The Department of Disease Control’s Aids, Tuberculosis and Sexually Transmitted Disease Bureau will install condom machines in 188 sex and entertainment venues including saunas, fitness centres and discotheques in tourism areas and gay communities.
“We expect the HIV infection rate among gay men to fall after the condoms become more available and easy to access,” Public Health Ministry permanent secretary Dr Paijit Warachit said at a press conference to launch the project.
The ministry is planning to install the machines across the country by 2012.
According to a Public Health Ministry report, about one-third of 10,853 new HIV infec?tion cases were men who have sex with men. The ministry expects the infection rate among gay men to increase to 50 per cent of new cases in the next 14 years.
The ministry last year provided 500,000 condoms and 270,000 lubricants to people visiting 38 healthcare centres in Thailand and found that 50 per cent of those who asked for the safe-sex products were aged 16 to 25.
About 13,000 of them were gay men and 10,000 transsexual.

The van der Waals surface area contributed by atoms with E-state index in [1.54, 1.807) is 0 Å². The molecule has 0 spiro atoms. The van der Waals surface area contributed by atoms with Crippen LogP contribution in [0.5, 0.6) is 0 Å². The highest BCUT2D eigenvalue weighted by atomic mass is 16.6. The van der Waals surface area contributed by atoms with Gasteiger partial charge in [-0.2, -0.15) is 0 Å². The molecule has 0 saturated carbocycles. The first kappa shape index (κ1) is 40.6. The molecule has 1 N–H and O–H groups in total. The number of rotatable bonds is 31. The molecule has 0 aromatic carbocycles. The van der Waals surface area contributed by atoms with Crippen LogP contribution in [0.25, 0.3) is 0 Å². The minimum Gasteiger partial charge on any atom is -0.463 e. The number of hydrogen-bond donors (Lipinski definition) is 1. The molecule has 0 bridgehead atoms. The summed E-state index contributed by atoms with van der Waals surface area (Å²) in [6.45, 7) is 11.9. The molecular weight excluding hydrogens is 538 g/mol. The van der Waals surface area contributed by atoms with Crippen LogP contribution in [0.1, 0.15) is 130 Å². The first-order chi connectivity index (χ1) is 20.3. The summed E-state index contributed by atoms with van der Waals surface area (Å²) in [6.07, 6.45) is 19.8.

Rainbow Sky Association of Thailand president Kittinun Daramadhaj said gay men, especially in upcountry provinces, were having sex in beauty salons.
“Most beauty salon owners in upcountry provinces are lady boys. They open their salons’ second floors for their gay customers to have sex with casual partners, charging them only 30 baht,” he said.
He added that most gay men are now more likely to use condoms when they have sex with their partners but some do not know how to use condoms correctly.
Some of them use the wrong sizes, which could cause infections during sex. Others do not know the correct way to withdraw a condom after they finish anal intercourse.
“Even though condoms have now become available in many places, education to teach gay men how to use them correctly is still an important thing,” he said.
To help the public access condoms to prevent HIV infection, Kittinun said the price of condoms should not be more than one baht.
He said a lot of young men had complained to him that condoms were too expensive, so they had sex with their partners without them.
“This is the real situation happening today,” he said.
The Department of Disease Control’s deputy director-general, Dr Somsak Akarasilp, said the department would next year ask the government for Bt100 million to support HIV/Aids prevention, especially to buy condoms to distribute to the public.
Dr Phusit Prakongsai of the Public Health Ministry’s International Health Policy Program (IHPP), said the government spent only 1.9 per cent of the health budget or about Bt7 million on Aids in 2009. Just over 76 per cent was for care and treatment and 13.7 per cent was for prevention.
“HIV/Aids is a major health problem for the country but the government is just investing a small amount to prevent this disease,” he said.